The Decorah Eagles have captured the attention of the world. This spring, hundreds of thousands of visitors watched live as D12, D13, and D14 hatched and grew. Tuesday, the Raptor Resource Project announced its sad news that one of those eaglets -- D12, died.
"I think people find it a place the can see something good. To see something bad happen here, it doesn't make people mad, it makes them sad," said RRP volunteer David Lynch.
Hundreds of thousands of people -- worldwide -- watched, glued to their computer screens, as D12 emerged from his shell on March 26th.
"Many around the world watched the eagle go from egg to chick to fledge right out of the tree. To see something happen, they feel like they lost a member of their family," said Lynch.
You can count Lynch among them. He began watching the Decorah Eagle Cam from his Massachusetts home. In 2011, he signed on as a volunteer, helping out with the website. This is Lynch's first week viewing the nest in person. Unfortunately, his visit took a tragic turn Sunday, when volunteers found D12 dead, electrocuted by a pole just a few hundred feet from where he was born.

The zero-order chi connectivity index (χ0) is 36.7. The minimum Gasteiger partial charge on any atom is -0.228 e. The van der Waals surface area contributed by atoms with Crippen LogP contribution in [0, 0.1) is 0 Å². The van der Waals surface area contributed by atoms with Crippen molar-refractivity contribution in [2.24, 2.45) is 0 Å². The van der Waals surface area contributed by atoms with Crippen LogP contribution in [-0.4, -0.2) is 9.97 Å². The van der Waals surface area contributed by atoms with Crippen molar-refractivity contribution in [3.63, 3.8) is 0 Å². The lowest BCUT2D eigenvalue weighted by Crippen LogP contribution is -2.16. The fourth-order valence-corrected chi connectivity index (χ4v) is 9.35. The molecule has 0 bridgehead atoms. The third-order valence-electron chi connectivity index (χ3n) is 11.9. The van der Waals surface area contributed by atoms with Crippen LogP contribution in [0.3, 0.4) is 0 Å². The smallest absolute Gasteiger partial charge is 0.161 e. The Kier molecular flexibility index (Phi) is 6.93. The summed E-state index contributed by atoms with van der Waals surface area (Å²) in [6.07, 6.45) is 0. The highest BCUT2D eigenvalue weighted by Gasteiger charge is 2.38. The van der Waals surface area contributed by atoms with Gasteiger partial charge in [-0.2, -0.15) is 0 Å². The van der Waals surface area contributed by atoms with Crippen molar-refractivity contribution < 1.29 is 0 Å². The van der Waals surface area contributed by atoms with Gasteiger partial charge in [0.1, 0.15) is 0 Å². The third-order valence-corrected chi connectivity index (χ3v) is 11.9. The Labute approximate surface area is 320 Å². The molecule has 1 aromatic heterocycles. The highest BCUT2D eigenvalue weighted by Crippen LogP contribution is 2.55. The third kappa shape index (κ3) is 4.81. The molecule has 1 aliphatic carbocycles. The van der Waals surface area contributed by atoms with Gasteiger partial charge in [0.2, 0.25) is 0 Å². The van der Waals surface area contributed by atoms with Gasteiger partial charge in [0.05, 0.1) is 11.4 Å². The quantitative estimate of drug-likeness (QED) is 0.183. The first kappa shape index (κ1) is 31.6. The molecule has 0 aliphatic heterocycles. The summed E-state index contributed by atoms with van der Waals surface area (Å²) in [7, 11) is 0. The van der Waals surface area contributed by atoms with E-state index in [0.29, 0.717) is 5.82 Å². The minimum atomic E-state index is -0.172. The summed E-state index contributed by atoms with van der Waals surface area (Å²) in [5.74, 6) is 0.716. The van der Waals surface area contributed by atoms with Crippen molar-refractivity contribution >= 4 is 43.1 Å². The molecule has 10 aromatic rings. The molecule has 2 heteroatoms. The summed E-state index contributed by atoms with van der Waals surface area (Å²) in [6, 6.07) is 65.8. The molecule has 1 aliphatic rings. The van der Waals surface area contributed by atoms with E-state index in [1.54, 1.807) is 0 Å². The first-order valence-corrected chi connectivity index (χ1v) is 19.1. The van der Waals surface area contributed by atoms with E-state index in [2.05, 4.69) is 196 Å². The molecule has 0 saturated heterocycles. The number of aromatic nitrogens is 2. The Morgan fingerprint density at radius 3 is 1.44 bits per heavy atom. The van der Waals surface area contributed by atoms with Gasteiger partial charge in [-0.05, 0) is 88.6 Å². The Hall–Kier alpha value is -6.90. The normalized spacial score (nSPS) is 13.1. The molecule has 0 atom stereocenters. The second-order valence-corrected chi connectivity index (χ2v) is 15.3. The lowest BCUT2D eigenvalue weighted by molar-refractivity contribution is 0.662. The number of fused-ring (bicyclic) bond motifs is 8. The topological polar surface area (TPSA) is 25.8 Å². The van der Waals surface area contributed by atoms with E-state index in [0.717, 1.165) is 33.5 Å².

"It's sad for me, even as a volunteer, to see something happen to one of the eaglets. We consider them family. As a rule, we don't humanize them. But millions across the world do. They consider them almost their children," said Lynch.
Lynch is hoping people take their passion, and concern for D12's siblings, and turn the tragedy into another opportunity to learn about our nation's bird. This time -- about the obstacles they face every day.
"Previous to this incident there had been 100 percent success at the nest. Which is not common for bald eagles. We can't be complacent at this point and fee like there is no need to protect them or to preserve them. I think that's part of RRP's mission is to educate people that there is still need to protect these animals," said Lynch.
As for D13 and D14, Lynch reassures the community they are doing well. He snapped this compelling image of the two the day D12 died. Lynch says, they are aware they've lost a sibling. But unlike humans, they are simply moving on.
Representatives from Alliant Energy, the power company which operates the pole D12 hit, says they are very saddened by the eagle's death. There was already an animal guard in place on the pole -- but they have since modified the protection on that pole, and others in the area, to prevent another animal's death.
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